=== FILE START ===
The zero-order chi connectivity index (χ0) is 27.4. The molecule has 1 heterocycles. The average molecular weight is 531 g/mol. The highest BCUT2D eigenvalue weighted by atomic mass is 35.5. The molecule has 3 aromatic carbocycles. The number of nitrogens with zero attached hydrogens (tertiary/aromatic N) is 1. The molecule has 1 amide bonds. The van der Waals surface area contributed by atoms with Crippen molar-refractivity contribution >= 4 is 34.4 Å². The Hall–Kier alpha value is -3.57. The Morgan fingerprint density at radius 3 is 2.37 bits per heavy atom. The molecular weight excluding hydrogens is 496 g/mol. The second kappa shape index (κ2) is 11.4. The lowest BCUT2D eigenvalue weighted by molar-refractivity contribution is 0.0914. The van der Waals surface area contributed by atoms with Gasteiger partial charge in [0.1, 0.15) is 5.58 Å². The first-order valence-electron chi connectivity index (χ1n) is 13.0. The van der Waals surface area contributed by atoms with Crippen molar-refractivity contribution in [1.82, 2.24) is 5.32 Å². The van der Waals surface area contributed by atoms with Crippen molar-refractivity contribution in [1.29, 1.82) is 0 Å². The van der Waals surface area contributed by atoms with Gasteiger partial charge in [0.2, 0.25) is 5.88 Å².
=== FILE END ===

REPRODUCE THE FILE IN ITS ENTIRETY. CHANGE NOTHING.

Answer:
The zero-order chi connectivity index (χ0) is 27.4. The molecule has 1 heterocycles. The average molecular weight is 531 g/mol. The highest BCUT2D eigenvalue weighted by atomic mass is 35.5. The molecule has 3 aromatic carbocycles. The number of nitrogens with zero attached hydrogens (tertiary/aromatic N) is 1. The molecule has 1 amide bonds. The van der Waals surface area contributed by atoms with Crippen molar-refractivity contribution >= 4 is 34.4 Å². The Hall–Kier alpha value is -3.57. The Morgan fingerprint density at radius 3 is 2.37 bits per heavy atom. The molecular weight excluding hydrogens is 496 g/mol. The second kappa shape index (κ2) is 11.4. The lowest BCUT2D eigenvalue weighted by molar-refractivity contribution is 0.0914. The van der Waals surface area contributed by atoms with Gasteiger partial charge in [0.1, 0.15) is 5.58 Å². The first-order valence-electron chi connectivity index (χ1n) is 13.0. The van der Waals surface area contributed by atoms with Crippen molar-refractivity contribution in [1.82, 2.24) is 5.32 Å². The van der Waals surface area contributed by atoms with Crippen molar-refractivity contribution in [1.29, 1.82) is 0 Å². The van der Waals surface area contributed by atoms with Gasteiger partial charge in [0.2, 0.25) is 5.88 Å².